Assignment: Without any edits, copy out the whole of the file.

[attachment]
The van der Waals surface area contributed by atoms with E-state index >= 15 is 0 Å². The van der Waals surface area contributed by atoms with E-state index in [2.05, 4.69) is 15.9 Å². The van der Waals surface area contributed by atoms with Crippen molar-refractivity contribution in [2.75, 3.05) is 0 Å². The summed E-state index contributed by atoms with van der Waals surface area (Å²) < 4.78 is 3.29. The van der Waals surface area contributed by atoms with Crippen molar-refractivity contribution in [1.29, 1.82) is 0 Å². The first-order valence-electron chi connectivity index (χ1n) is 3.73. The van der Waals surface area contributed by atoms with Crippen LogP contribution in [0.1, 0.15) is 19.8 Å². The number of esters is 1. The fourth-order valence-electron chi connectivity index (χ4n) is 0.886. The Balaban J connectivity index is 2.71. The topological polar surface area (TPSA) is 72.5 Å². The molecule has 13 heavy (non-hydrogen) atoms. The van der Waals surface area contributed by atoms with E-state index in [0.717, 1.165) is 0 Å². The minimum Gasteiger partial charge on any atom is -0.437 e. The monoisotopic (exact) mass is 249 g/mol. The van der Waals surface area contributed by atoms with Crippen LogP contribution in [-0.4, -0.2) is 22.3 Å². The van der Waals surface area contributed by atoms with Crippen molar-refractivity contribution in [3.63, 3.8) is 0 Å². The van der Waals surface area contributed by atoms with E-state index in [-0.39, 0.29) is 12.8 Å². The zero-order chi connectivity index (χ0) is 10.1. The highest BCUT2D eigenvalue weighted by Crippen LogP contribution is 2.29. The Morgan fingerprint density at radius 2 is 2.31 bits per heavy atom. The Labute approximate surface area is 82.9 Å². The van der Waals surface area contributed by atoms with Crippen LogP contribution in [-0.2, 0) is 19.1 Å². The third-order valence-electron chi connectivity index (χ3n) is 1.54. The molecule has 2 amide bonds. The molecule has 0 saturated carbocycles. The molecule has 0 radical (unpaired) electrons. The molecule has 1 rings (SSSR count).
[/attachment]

The van der Waals surface area contributed by atoms with E-state index >= 15 is 0 Å². The van der Waals surface area contributed by atoms with E-state index in [2.05, 4.69) is 15.9 Å². The van der Waals surface area contributed by atoms with Crippen molar-refractivity contribution in [2.75, 3.05) is 0 Å². The summed E-state index contributed by atoms with van der Waals surface area (Å²) < 4.78 is 3.29. The van der Waals surface area contributed by atoms with Crippen molar-refractivity contribution in [1.29, 1.82) is 0 Å². The first-order valence-electron chi connectivity index (χ1n) is 3.73. The van der Waals surface area contributed by atoms with Crippen LogP contribution in [0.1, 0.15) is 19.8 Å². The number of esters is 1. The fourth-order valence-electron chi connectivity index (χ4n) is 0.886. The Balaban J connectivity index is 2.71. The topological polar surface area (TPSA) is 72.5 Å². The molecule has 13 heavy (non-hydrogen) atoms. The van der Waals surface area contributed by atoms with E-state index in [0.717, 1.165) is 0 Å². The minimum Gasteiger partial charge on any atom is -0.437 e. The monoisotopic (exact) mass is 249 g/mol. The van der Waals surface area contributed by atoms with Crippen LogP contribution in [-0.4, -0.2) is 22.3 Å². The van der Waals surface area contributed by atoms with Crippen molar-refractivity contribution in [3.63, 3.8) is 0 Å². The van der Waals surface area contributed by atoms with E-state index in [-0.39, 0.29) is 12.8 Å². The zero-order chi connectivity index (χ0) is 10.1. The highest BCUT2D eigenvalue weighted by Crippen LogP contribution is 2.29. The Morgan fingerprint density at radius 2 is 2.31 bits per heavy atom. The Labute approximate surface area is 82.9 Å². The van der Waals surface area contributed by atoms with Crippen LogP contribution in [-0.2, 0) is 19.1 Å². The third-order valence-electron chi connectivity index (χ3n) is 1.54. The molecule has 2 amide bonds. The molecule has 0 saturated carbocycles. The molecule has 0 radical (unpaired) electrons. The molecule has 1 rings (SSSR count).